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Dangerous catch of the day on Lake Erie

Bacteria-laden beaches, lakes choked with algae and fish contaminated by industrial waste: these have been symptoms of pollution in the Great Lakes since the late 1950s. With growing threats to drinking water, wildlife populations and human health, governments on both sides of the border took action to reverse the Lakes' decline in the 1970s. Today they supply water to one-third of all Canadians and one-seventh of all Americans. Under the watchful eyes of scientists and environmentalists, the Lakes are slowly becoming great again.

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For centuries people have made a living by fishing the teeming waters of the Great Lakes. Now there's something else in the water: industrial pollution. That's why commercial fishing has been banned on both Lake Ontario and Lake St. Clair, a smaller lake in the Great Lakes system. Pollutants like PCBs and the pesticide "mirex" accumulate in fish, making it unsafe to eat. But, the CBC's Tom Leach learns, the fishery's still alive on Lake Erie. 
• "Bioaccumulation" is the tendency of toxins to build up in the fatty tissues of an organism. These materials do not metabolize or break down with time, and tend to increase as they move up the food chain from one species to another. The concentration of the toxin can rise with each dose.
• Mercury, PCBs, lead, and dioxins are among the toxic materials that can bioaccumulate in animals and humans.

• Eating toxic fish can have negative health effects on everyone, but it's especially dangerous for children and women of child-bearing age. Mercury and PCBs in particular can impair fetal development.
• In the United States, many state authorities issue advisories on how much of a certain fish species is safe to eat.
• In 2000 the International Joint Commission issued a warning that eating Great Lakes fish was a health risk.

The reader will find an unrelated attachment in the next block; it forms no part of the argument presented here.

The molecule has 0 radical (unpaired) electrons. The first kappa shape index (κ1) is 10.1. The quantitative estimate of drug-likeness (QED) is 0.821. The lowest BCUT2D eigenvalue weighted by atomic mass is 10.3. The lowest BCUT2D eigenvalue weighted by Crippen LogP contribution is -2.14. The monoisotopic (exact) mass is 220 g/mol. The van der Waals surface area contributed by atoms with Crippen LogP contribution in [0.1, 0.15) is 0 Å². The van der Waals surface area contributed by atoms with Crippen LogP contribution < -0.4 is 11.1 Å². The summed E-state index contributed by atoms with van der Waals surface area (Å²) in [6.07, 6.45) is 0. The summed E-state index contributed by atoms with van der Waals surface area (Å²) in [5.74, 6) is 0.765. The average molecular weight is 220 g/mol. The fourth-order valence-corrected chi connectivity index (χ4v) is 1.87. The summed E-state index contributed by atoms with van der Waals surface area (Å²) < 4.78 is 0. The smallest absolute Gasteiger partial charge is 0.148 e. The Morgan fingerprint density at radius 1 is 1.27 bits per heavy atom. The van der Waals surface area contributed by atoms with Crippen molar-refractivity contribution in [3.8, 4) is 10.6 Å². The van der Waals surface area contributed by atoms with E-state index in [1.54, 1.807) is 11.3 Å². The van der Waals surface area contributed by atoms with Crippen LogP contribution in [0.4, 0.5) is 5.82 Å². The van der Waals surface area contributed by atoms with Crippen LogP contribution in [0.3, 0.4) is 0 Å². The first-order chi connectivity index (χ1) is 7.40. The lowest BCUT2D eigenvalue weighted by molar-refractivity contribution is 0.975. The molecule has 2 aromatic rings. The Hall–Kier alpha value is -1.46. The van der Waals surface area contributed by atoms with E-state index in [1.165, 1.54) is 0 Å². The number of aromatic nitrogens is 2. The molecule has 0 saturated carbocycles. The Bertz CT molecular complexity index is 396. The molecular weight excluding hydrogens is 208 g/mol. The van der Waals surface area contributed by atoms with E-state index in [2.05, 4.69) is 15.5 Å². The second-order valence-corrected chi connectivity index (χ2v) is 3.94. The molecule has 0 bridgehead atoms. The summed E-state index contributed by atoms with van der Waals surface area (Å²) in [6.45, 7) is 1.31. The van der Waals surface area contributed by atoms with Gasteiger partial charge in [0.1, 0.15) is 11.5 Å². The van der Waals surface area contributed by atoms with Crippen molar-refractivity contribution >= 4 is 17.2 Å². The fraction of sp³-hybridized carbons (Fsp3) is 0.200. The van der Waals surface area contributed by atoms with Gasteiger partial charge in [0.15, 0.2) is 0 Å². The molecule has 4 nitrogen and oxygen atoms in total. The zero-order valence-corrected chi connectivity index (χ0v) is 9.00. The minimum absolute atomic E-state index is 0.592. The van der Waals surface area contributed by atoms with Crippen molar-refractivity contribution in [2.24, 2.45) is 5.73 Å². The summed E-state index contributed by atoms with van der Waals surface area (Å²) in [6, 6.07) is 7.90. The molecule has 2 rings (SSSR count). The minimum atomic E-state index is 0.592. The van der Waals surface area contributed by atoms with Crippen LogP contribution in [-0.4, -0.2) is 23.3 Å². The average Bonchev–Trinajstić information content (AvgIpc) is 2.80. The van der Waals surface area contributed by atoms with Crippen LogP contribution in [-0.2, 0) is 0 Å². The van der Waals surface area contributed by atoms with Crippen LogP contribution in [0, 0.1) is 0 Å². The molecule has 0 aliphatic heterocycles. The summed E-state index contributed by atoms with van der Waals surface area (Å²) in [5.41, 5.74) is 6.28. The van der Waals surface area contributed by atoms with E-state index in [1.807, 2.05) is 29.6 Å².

• When the first Europeans arrived at the Great Lakes there were about 150 different species of fish in the lakes. They ranged from tiny sticklebacks to sturgeon that reached up to three metres long.
• Commercial fishing on the Great Lakes began in the 1820s and grew until the 1880s. A parasitical alien species -- the sea lamprey -- began to thrive in the lakes and decimated many local species.

• Improved fishing methods brought catch numbers back up until the 1950s. By then, most large, valuable species had been virtually lost to overfishing, predators, habitat loss and pollution. Only small, mostly undesirable fish remained.
• In the 1940s the annual catch for all the Great Lakes was between 27 million and 36 million kilograms; half a century earlier, in 1889 and 1899, it was recorded at 66 million kilograms.

• In 2003 all five Great Lakes netted commercial fishers about 12.5 million kilograms of fish.
• Of the Canadian commercial fishery that remains on the Lakes in 2004, two-thirds or more is in Lake Erie. Smelt and yellow perch are the most common catches; the smelt is exported to Japan and the majority of the perch is sold in American restaurants and supermarkets.
• About 2,500 people were employed by Great Lakes commercial fisheries in 2004.

• A federal U.S. law prohibits the sale of fish affected by toxic contaminants. In 1997 it became illegal for commercial operations to fish perch on Lake Michigan.
• Commercial fishing by Americans on the Great Lakes is limited to a few species: whitefish and bloater chub, as well as perch and smelt. The alewife is also caught, but only for animal feed.
Medium: Television
Program: Newsmagazine
Broadcast Date: May 22, 1977
Guest(s): George Alexander, A. Le Feuvre, Gary McCaskey, Henry Regier
Host: Peter Kent
Reporter: Tom Leach
Duration: 5:13

Last updated: September 29, 2014

Page consulted on September 29, 2014

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